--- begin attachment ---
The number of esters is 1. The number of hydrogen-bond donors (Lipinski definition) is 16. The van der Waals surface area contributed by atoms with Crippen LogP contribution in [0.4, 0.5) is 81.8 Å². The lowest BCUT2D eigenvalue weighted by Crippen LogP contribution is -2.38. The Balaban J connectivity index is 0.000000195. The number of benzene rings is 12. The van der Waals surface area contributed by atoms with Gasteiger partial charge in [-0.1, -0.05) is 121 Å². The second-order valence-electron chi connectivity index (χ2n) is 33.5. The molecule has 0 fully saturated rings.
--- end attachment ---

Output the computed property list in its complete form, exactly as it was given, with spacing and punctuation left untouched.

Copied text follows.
The number of esters is 1. The number of hydrogen-bond donors (Lipinski definition) is 16. The van der Waals surface area contributed by atoms with Crippen LogP contribution in [0.4, 0.5) is 81.8 Å². The lowest BCUT2D eigenvalue weighted by Crippen LogP contribution is -2.38. The Balaban J connectivity index is 0.000000195. The number of benzene rings is 12. The van der Waals surface area contributed by atoms with Gasteiger partial charge in [-0.1, -0.05) is 121 Å². The second-order valence-electron chi connectivity index (χ2n) is 33.5. The molecule has 0 fully saturated rings.